Editor's note: When the first Expendables came out in 2010, the general consensus seemed to be "this is great seeing all these perfectly aged action stars come together for one preposterous, over-the-top testosterone explosion, but how could they have left out Liam Hemsworth?" Luckily, The Expendables 2 comes out this week to right its predecessor's wrongs. Join us as we celebrate the careers of the most illustrious ensemble cast to hit the big screen since New Year's Eve.
Training 62 Years (2009)
Mark Lisanti: If you type "Stallone training" into YouTube, you'll suddenly find yourself at the bottom of a very deep, very dark Sly-hole. It's taken me 14 hours to climb my way out of this one. (The trick: Eschew the rope when you get to the ledge; you have to make a leap of faith to reach freedom.)
This is not the highest-quality of the Stallone training videos on offer. It's not the most recent. But it is the one with the most:
- Pedaling a stationary bike with his hands
- Stretching a giant rubber band while emitting a silent, primal roar
- Leg lifts in front of a framed Charles Oakley jersey
- Power crunches involving the optional self-crucifixion bar
- Chaining a 30-pound weight to his testes while doing pull-ups
- "Eye of the Tiger" on a six-and-a-half-minute loop.
And this was from 2009. Imagine how much harder Stallone can work out now that he's three years stronger.
Crank: High Voltage (2009)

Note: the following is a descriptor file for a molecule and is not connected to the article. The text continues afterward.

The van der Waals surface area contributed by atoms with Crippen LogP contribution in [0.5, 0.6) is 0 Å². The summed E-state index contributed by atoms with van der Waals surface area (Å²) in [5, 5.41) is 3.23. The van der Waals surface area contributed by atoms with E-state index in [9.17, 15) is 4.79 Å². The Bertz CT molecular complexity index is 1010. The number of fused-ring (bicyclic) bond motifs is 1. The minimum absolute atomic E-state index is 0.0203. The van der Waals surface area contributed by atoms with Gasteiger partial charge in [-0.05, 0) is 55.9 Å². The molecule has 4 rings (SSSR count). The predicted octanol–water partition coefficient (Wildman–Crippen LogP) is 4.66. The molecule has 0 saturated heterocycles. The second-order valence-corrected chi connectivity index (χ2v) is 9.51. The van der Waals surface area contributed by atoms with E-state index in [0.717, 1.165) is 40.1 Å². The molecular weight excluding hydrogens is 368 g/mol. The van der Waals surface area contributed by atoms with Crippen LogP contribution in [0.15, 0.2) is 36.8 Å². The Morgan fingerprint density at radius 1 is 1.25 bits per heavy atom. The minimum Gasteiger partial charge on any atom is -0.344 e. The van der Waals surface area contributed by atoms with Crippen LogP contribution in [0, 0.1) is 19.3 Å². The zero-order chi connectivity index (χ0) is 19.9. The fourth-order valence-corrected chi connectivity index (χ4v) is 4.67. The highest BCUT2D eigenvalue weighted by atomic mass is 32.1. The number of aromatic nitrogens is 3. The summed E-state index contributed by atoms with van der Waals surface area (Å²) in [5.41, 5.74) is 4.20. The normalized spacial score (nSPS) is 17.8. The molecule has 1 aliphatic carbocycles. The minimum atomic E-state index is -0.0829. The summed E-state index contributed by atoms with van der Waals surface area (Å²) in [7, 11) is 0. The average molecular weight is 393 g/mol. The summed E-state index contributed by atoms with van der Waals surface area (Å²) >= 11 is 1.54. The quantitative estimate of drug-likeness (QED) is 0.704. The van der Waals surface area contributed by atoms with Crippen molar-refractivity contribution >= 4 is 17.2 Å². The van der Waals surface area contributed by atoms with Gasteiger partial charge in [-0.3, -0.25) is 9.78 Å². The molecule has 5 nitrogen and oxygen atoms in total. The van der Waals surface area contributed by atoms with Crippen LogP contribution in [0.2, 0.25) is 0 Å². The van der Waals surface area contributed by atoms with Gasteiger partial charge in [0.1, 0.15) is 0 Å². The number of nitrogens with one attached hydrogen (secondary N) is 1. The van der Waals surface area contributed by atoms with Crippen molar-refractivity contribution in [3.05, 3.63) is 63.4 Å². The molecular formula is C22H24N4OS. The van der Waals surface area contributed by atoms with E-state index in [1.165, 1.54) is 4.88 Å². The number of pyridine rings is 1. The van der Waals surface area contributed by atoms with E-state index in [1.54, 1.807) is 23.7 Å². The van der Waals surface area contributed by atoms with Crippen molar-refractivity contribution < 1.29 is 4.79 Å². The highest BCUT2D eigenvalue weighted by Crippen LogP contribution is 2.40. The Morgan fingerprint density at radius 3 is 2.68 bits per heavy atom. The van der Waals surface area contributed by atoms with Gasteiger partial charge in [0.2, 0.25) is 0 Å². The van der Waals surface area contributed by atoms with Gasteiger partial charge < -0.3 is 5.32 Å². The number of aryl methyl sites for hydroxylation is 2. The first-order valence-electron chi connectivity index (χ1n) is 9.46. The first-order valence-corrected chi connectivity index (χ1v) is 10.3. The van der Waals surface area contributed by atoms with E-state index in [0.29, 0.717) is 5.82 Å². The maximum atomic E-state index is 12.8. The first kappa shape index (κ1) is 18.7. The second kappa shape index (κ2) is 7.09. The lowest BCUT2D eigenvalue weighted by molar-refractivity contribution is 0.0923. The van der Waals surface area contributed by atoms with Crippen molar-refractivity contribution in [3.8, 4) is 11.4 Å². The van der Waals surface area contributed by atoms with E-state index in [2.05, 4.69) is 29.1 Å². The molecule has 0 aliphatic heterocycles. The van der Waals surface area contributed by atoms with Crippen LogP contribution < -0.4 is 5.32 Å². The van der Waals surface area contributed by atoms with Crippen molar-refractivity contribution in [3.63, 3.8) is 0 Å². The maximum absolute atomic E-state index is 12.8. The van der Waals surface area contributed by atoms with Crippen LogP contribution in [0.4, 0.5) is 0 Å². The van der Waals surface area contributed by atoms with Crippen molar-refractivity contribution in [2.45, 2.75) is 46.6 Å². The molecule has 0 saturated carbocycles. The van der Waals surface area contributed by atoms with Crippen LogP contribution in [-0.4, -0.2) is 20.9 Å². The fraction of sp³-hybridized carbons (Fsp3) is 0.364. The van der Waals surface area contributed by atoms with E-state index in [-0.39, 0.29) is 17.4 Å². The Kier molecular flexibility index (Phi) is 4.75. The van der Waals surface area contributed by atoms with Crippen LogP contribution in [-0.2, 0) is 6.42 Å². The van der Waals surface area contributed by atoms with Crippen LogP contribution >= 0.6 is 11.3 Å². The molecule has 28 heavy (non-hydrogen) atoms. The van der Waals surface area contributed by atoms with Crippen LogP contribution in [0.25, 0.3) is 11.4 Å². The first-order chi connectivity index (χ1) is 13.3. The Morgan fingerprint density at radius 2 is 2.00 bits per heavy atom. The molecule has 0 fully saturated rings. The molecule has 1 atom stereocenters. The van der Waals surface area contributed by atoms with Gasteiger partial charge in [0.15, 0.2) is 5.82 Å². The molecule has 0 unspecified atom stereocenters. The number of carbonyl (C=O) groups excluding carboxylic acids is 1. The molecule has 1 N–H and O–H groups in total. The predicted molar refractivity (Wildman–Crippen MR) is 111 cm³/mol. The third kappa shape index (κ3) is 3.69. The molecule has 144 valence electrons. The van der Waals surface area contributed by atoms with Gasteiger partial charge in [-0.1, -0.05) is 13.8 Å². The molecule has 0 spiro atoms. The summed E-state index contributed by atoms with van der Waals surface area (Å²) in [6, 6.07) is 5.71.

Alex Pappademas: Near the end of Crank: High Voltage, hit man Chev Chelios (played by Jason Statham) chases Triad gangster Johnny Vang (Art Hsu) into a power plant. Chev thinks his heart, which Vang's crew harvested from his body for implantation into the body of an elderly crime lord named Poon Dong, is in the red cooler Vang is carrying, although it turns out that the cooler actually contains — oh, screw it. I've seen this movie eight times and I can't remember if his heart is actually in the cooler or not, and neither will you. The point is, Chev gets knocked into some live wires, absorbs a massive jolt of electricity, and hallucinates a fight scene in which he's a giant rubber-suit monster version of himself, battling a giant rubber-suit monster version of Johnny Vang, in Godzilla vs. Mothra–style slow motion. It's a nice tribute on the part of directors Mark Neveldine and Bryan Taylor to kaiju cinema, but it's also a distillation of something elemental about Statham himself. Caricatured in foam, looking a little like Mac Tonight, a little like one of those puppets from the "Invisible Touch" video, and a little like Gwar's entertainment lawyer, he stands revealed as what he actually is — a child's-logic-defying fantasy of an indestructible action hero. Every movie should end like this — with two major characters turning into rubber-monster versions of themselves and duking it out. Not every action movie — every movie. That Daniel Day-Lewis Lincoln movie should end with Lincolnzilla throwing slow-motion haymakers at Mecha-Frederick Douglass as a to-scale cardboard Washington, D.C., crumbles beneath their feet. "Rubber Monster Fight" should be a required step in the Hero's Journey.